- Wealth PMS
Vodafone has won the case against the Income Tax department, with the Supreme Court ruling that the IT department has no jurisdiction to tax Vodafone.
Vodafone had acquired Hutch a few years back for USD 11.2 billion, and the acquisition wasn’t in India; the owner of the Indian company was a Hong Kong company (Hutchison Group), and the transaction was in the Netherlands/Cayman Islands. Effectively since there was no money exchanged in India, no one should have been taxed by India. But the IT department maintained that this was effectively a sale of the Indian assets so capital gains would apply, and Vodafone would have to pay.
This is strange, for multiple reasons. Firstly, it is never true that a buying company is responsible for capital gains tax – it’s always the seller. The reason the IT department targeted the buyer – Vodafone – was that they couldn’t do a darn thing about the seller, which was a Hong Kong company. This is stupid because you don’t go after someone just because you can’t go after the real culprit.
As an aside: This reminds me of a story of three teams of cops – British, American and Indian – sent into a forest to capture a lion. The American team brings a lion within an hour. The British team comes back in 2 hours successfully, but there’s no sign of the Indian team even after 10 hours. Fearing the worst, the camera crews and rescue staff go into the forest to find the Indian cops roughing up a bear tied to a tree, saying, “Now admit you’re a lion”. ( “Bol Tu Sher Hai” )
That sounds like the IT department in this case – when it can’t find the real culprit, catch anyone in sight.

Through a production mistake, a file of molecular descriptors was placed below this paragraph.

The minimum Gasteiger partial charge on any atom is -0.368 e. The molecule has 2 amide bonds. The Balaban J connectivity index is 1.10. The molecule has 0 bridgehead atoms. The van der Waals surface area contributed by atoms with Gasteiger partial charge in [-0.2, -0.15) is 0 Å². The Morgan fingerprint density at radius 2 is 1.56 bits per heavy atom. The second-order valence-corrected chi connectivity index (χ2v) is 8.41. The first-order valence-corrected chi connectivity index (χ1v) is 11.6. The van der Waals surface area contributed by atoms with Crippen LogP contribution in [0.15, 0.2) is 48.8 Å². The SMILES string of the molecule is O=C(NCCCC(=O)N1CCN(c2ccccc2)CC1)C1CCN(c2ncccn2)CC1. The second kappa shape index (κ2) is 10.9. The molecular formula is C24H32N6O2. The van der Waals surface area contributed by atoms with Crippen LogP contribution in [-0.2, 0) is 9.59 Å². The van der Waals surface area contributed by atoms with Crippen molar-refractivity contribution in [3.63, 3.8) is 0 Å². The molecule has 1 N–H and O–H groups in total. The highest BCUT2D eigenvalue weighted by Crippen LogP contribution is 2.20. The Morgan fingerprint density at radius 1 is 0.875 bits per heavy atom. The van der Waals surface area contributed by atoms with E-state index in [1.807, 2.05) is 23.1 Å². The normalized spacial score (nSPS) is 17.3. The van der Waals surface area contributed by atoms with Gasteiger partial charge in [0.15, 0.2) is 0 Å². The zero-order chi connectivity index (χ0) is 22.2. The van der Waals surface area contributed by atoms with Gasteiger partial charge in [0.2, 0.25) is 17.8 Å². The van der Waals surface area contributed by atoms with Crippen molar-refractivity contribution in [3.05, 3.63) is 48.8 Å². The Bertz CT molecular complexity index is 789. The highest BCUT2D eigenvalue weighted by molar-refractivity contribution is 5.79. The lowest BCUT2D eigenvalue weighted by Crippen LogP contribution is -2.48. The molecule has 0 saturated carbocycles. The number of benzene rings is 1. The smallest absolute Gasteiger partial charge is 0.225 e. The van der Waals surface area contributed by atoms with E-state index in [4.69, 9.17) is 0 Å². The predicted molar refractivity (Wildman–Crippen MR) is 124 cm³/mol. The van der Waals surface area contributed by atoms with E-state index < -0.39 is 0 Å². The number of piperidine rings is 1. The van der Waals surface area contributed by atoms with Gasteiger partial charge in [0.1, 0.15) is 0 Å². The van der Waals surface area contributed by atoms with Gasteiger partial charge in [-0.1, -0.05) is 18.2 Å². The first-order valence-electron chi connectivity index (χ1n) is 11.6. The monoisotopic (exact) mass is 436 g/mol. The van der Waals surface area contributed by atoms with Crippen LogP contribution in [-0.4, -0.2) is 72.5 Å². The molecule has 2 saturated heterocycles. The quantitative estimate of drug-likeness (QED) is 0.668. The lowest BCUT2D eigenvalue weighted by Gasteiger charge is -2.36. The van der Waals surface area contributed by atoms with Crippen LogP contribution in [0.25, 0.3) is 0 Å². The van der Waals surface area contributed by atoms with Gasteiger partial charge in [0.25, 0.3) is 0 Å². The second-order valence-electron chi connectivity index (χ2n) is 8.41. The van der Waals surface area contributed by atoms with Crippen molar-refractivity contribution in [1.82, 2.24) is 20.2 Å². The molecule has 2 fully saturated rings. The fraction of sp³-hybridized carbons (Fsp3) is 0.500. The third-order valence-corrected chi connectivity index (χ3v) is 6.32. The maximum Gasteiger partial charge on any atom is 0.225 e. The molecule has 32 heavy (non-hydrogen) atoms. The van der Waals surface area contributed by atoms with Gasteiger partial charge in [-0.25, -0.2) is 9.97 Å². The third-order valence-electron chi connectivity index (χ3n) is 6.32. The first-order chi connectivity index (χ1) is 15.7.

Secondly, the issue was about the Indian assets being transferred, by virtue of buying out the owning company. But similar tax rules should have applied when Merrill Lynch was acquired (effectively) by Bank of America – effectively, BoA should have paid the capital gain on whatever ML owned in India, even if the merger was between two companies abroad? And so on for every single merger? Doesn’t entirely make sense.
(Btw, these structures are also used when transferring property – use a company to buy a piece of property, and when you need to sell it, sell the company instead. The idea is to avoid the 5% to 7% stamp duty on property transactions.)
Also, since tax havens have been used, it could be that this deal is unique in that it is executed abroad purely for the sake of avoiding Indian tax. This will be a problem in the new Direct Tax Code, even if this particular judgement went for Vodafone. But the IT department will have to go and hit the “seller” for the tax, in this case, the Hutchison Group. I wonder why a case against them hasn’t been initiated already.
The win also positions Vodafone well for an Indian IPO that they are planning. Also, the clarity is useful in that buyers can’t be chased for cap gains – sellers may still be on the dock for it.